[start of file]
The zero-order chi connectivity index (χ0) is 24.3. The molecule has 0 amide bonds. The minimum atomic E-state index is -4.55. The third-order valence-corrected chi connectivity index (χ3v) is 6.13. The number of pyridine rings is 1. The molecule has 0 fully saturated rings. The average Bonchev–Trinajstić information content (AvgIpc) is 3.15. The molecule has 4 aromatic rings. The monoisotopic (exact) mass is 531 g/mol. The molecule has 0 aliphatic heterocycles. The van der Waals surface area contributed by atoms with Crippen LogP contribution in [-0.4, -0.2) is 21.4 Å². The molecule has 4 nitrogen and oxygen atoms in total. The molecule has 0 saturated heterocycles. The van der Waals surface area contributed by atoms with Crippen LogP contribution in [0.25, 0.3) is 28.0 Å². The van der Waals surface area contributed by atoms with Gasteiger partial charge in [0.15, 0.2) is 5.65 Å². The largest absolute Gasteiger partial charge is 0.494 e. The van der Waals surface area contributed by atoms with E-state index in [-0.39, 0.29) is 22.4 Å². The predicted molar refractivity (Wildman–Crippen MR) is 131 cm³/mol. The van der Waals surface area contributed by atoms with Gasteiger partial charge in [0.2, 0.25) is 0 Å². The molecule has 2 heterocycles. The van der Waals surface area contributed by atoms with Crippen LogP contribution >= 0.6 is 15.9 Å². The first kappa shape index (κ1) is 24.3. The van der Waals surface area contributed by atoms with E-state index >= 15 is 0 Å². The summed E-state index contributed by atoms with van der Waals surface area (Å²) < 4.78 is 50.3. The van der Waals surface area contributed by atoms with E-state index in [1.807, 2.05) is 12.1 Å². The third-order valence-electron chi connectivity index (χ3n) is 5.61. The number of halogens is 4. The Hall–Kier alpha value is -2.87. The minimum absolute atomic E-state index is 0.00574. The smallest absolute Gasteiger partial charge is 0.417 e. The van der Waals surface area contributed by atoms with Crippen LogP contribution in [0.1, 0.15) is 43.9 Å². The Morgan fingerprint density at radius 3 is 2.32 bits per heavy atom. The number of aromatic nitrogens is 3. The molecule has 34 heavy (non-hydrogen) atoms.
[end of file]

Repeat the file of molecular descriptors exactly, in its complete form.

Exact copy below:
The zero-order chi connectivity index (χ0) is 24.3. The molecule has 0 amide bonds. The minimum atomic E-state index is -4.55. The third-order valence-corrected chi connectivity index (χ3v) is 6.13. The number of pyridine rings is 1. The molecule has 0 fully saturated rings. The average Bonchev–Trinajstić information content (AvgIpc) is 3.15. The molecule has 4 aromatic rings. The monoisotopic (exact) mass is 531 g/mol. The molecule has 0 aliphatic heterocycles. The van der Waals surface area contributed by atoms with Crippen LogP contribution in [-0.4, -0.2) is 21.4 Å². The molecule has 4 nitrogen and oxygen atoms in total. The molecule has 0 saturated heterocycles. The van der Waals surface area contributed by atoms with Crippen LogP contribution in [0.25, 0.3) is 28.0 Å². The van der Waals surface area contributed by atoms with Gasteiger partial charge in [0.15, 0.2) is 5.65 Å². The largest absolute Gasteiger partial charge is 0.494 e. The van der Waals surface area contributed by atoms with E-state index in [-0.39, 0.29) is 22.4 Å². The predicted molar refractivity (Wildman–Crippen MR) is 131 cm³/mol. The van der Waals surface area contributed by atoms with Gasteiger partial charge in [0.2, 0.25) is 0 Å². The molecule has 2 heterocycles. The van der Waals surface area contributed by atoms with Crippen LogP contribution >= 0.6 is 15.9 Å². The first kappa shape index (κ1) is 24.3. The van der Waals surface area contributed by atoms with E-state index >= 15 is 0 Å². The summed E-state index contributed by atoms with van der Waals surface area (Å²) < 4.78 is 50.3. The van der Waals surface area contributed by atoms with E-state index in [1.807, 2.05) is 12.1 Å². The third-order valence-electron chi connectivity index (χ3n) is 5.61. The number of halogens is 4. The Hall–Kier alpha value is -2.87. The minimum absolute atomic E-state index is 0.00574. The smallest absolute Gasteiger partial charge is 0.417 e. The van der Waals surface area contributed by atoms with Crippen LogP contribution in [0.1, 0.15) is 43.9 Å². The Morgan fingerprint density at radius 3 is 2.32 bits per heavy atom. The number of aromatic nitrogens is 3. The molecule has 34 heavy (non-hydrogen) atoms.